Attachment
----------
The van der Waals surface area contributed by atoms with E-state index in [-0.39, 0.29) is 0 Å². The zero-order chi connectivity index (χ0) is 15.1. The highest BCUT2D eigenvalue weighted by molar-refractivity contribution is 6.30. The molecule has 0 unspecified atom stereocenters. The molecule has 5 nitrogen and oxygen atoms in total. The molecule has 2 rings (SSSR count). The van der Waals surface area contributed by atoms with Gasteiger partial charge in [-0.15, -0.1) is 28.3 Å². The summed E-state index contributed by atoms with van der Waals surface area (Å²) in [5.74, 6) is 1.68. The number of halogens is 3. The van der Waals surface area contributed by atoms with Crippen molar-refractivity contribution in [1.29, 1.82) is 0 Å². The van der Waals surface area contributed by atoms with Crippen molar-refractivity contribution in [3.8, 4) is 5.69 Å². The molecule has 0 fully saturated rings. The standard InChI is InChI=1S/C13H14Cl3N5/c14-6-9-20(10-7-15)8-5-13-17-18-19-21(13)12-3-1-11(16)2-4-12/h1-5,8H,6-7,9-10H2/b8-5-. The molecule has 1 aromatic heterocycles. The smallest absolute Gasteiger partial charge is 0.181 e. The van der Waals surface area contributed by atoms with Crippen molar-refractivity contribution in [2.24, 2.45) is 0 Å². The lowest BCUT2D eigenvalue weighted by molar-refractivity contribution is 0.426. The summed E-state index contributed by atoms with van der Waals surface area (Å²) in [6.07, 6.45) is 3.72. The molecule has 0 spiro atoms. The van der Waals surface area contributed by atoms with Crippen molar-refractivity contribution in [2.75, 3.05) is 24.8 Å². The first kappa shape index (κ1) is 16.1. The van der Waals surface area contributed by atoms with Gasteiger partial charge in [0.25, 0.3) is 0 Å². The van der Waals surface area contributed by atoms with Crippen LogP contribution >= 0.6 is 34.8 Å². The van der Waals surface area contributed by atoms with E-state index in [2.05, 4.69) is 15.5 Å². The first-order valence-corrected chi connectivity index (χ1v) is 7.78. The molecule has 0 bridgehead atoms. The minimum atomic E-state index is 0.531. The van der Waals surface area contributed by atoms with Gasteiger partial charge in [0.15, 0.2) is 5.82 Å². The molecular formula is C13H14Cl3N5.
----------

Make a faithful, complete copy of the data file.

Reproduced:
The van der Waals surface area contributed by atoms with E-state index in [-0.39, 0.29) is 0 Å². The zero-order chi connectivity index (χ0) is 15.1. The highest BCUT2D eigenvalue weighted by molar-refractivity contribution is 6.30. The molecule has 0 unspecified atom stereocenters. The molecule has 5 nitrogen and oxygen atoms in total. The molecule has 2 rings (SSSR count). The van der Waals surface area contributed by atoms with Gasteiger partial charge in [-0.15, -0.1) is 28.3 Å². The summed E-state index contributed by atoms with van der Waals surface area (Å²) in [5.74, 6) is 1.68. The number of halogens is 3. The van der Waals surface area contributed by atoms with Crippen molar-refractivity contribution in [1.29, 1.82) is 0 Å². The van der Waals surface area contributed by atoms with Crippen molar-refractivity contribution in [3.8, 4) is 5.69 Å². The molecule has 0 fully saturated rings. The standard InChI is InChI=1S/C13H14Cl3N5/c14-6-9-20(10-7-15)8-5-13-17-18-19-21(13)12-3-1-11(16)2-4-12/h1-5,8H,6-7,9-10H2/b8-5-. The molecule has 1 aromatic heterocycles. The smallest absolute Gasteiger partial charge is 0.181 e. The van der Waals surface area contributed by atoms with Crippen molar-refractivity contribution in [2.24, 2.45) is 0 Å². The lowest BCUT2D eigenvalue weighted by molar-refractivity contribution is 0.426. The summed E-state index contributed by atoms with van der Waals surface area (Å²) in [6.07, 6.45) is 3.72. The molecule has 0 spiro atoms. The van der Waals surface area contributed by atoms with Crippen molar-refractivity contribution in [2.75, 3.05) is 24.8 Å². The first kappa shape index (κ1) is 16.1. The van der Waals surface area contributed by atoms with Gasteiger partial charge in [0.25, 0.3) is 0 Å². The van der Waals surface area contributed by atoms with Crippen LogP contribution >= 0.6 is 34.8 Å². The van der Waals surface area contributed by atoms with E-state index in [2.05, 4.69) is 15.5 Å². The first-order valence-corrected chi connectivity index (χ1v) is 7.78. The molecule has 0 bridgehead atoms. The minimum atomic E-state index is 0.531. The van der Waals surface area contributed by atoms with Gasteiger partial charge in [0.15, 0.2) is 5.82 Å². The molecular formula is C13H14Cl3N5.